The fence is based on a rack and pinion gear system, very smooth, very accurate. There are locks on the front and rear of the fence for extra security, plus some large scales allow you to easily see your measurements. I’m just surprised they haven’t bunged a laser on it.
This saw offers complete freedom of movement around the worksite. The battery life is sufficient for cutting 50 meters of 18mm boards. As part of the FlexVolt range, you can all the power of a corded tool but the flexibility (yes) of a cordless when you need it.
Surprisingly, there is no way to fit a dust extraction system into proceedings. Bosch have done so, but then they have a corded machine. Adding a dust port would bump this saw up even higher in my rankings.
A cordless table saw is pretty futuristic, and just wait for wireless charging, thankfully DeWalt have the sense to let you plug the 7845 into the mains too. When it comes to portability, it cannot really be beaten, despite the 21kg weight. Batteries edge it any day when we start talking about portability.
In terms of cutting capacity, this saw is a professional beast. Though all in all it is probably overpowered and over-spec’d for a DIY buyer. Although we have a range of budget table saws which are likely to be of interest there.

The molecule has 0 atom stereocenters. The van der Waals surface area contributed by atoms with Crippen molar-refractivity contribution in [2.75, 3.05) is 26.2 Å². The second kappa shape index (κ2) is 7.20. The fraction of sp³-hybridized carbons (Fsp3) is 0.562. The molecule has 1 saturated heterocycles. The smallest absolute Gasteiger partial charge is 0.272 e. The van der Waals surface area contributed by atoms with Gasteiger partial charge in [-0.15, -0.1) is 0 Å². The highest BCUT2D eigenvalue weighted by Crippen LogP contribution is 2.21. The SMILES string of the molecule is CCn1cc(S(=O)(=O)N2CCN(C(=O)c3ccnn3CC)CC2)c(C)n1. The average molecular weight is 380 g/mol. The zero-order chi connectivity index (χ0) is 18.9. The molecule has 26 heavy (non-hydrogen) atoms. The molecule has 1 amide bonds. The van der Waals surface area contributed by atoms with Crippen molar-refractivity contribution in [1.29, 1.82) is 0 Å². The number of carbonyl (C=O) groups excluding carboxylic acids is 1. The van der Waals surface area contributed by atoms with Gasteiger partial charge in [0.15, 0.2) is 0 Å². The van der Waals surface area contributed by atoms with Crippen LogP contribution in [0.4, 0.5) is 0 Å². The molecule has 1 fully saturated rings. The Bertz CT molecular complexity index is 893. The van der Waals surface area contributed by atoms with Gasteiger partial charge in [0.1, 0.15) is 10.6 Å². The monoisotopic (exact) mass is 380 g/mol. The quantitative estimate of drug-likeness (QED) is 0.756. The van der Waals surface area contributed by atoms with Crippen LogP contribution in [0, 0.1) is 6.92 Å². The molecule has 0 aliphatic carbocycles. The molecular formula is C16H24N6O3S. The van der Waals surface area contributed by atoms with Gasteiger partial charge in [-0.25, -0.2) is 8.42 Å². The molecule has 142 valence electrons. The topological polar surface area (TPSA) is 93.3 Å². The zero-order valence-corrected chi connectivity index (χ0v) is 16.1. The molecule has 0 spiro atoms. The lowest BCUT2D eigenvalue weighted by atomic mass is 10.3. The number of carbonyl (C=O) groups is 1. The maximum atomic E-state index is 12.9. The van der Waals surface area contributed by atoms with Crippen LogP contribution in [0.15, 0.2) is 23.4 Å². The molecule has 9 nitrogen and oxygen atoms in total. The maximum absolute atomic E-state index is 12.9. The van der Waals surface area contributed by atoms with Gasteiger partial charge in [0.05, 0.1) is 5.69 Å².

- No-load Speed – 5,800 rpm
- Diameter – 210 mm
- Bore – 30 mm
- Bevel Range – -3 to +48 degrees
- Maximum Rip Capacity
- Right – 610 mm
- Left – 318 mm
- Maximum Cut Depth
- 90 Degrees – 65 mm
- 45 Degrees -45 mm
- Weight – 21kg
- W, L, H – 605 mm, 605 mm, 330 mm
- Power – 100 dB
- Pressure – 86 dB
Dirty Pro Tools Table Saw
The Dirty Pro Tools table saw is a base unit you can place on a work table or workbench. It has an 8” blade and an extendable work table. For DIY and hobbyists, this portable table saw is an ideal accompaniment and addition to a growing workshop.
The height of the unit itself is about 30cm. When placed on a workbench this gives a very amenable working position. The working area measures 525mm by 400mm, this is extended by another 200mm when you slide out the extra panels.
- Extendable table size for easy cutting